If we need a breather there’s always a nearby winery to lunch at, or we can dip our feet into the warm waters of Osoyoos Lake nearby our hotel. Two nights in Osoyoos, final night in Kelowna near the airport.

Okanagan birding

Day 7: Departure

Our British Columbia birding tour ends today. Breakfast is available, but you can depart for flights home anytime today from the Kelowna airport. There are regular flights to several Canadian destinations from here.

Marsh Wren

What to Expect

Overview
Our British Columbia tour with Canadian Geographic is primarily a birding tour, but we will also look for other wildlife and enjoy the natural beauty of British Columbia.

The daily travel schedule varies to account for weather, bird species and habitat, but it is a fairly fast-paced tour due to the variety of habitats, locations and large distances we cover during this tour. Most mornings we are out early before breakfast, but return to have breakfast around 8. We will spend the remainder of our morning birding, before a leisurely lunch around noon. Afternoons will be either spent driving to our next destination, or birding with a possible break to recharge. In the evenings we will relax after dinner, but there are some night excursions scheduled to search for owls and other nightlife. These are always optional.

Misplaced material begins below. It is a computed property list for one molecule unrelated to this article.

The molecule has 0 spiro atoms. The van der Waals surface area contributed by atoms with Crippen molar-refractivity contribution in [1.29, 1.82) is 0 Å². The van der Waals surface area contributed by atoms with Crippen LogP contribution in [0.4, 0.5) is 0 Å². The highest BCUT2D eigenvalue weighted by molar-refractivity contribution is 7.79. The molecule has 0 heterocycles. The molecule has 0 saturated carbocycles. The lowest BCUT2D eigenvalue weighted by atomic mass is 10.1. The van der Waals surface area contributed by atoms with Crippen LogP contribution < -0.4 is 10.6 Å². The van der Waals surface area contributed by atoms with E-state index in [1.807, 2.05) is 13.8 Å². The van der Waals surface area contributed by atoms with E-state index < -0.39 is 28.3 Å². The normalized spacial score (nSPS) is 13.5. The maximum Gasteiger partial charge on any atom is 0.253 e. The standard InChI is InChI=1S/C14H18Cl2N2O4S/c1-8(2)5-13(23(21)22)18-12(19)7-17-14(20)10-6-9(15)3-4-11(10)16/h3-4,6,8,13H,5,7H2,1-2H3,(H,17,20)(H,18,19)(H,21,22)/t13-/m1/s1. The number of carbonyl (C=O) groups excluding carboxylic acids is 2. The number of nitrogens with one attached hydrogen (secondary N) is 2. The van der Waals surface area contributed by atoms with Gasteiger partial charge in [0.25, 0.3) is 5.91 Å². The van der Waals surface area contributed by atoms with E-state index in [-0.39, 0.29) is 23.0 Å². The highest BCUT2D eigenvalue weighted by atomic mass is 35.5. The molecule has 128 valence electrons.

Food
Breakfast is usually at the hotel after a morning in the field. Lunch is often at a restaurant, or in the field. Dinner is always at a good restaurant not far from the accommodation. During dinner we usually discuss the day’s activities and review the list of birds seen and heard.

Accommodation
Accommodations during the tour vary from spacious and comfortable to charming.

Walking
This tour involves generally moderate walking, with some slippy/uneven/steep sections. We will encounter slippery trail sections, have a short climb or two and find ourselves in uneven terrain. That being said, the general walking of this tour is suitable for people of any condition. The longest walk potentially will be our search for Flammulated Owl and Common Poorwill, requiring us to walk on an unpaved road at night, 2-3 kilometers, before turning back and doing that same distance again. Given that it is nighttime, the walk could be somewhat intimidating, however we are in a group and have portable flashlights to make this a doable endeavor for everyone.

Driving
There is a fair bit of driving during this tour, with some daily driving stints of 2-3 hours likely. Windy roads are uncommon but not unexpected.

Climate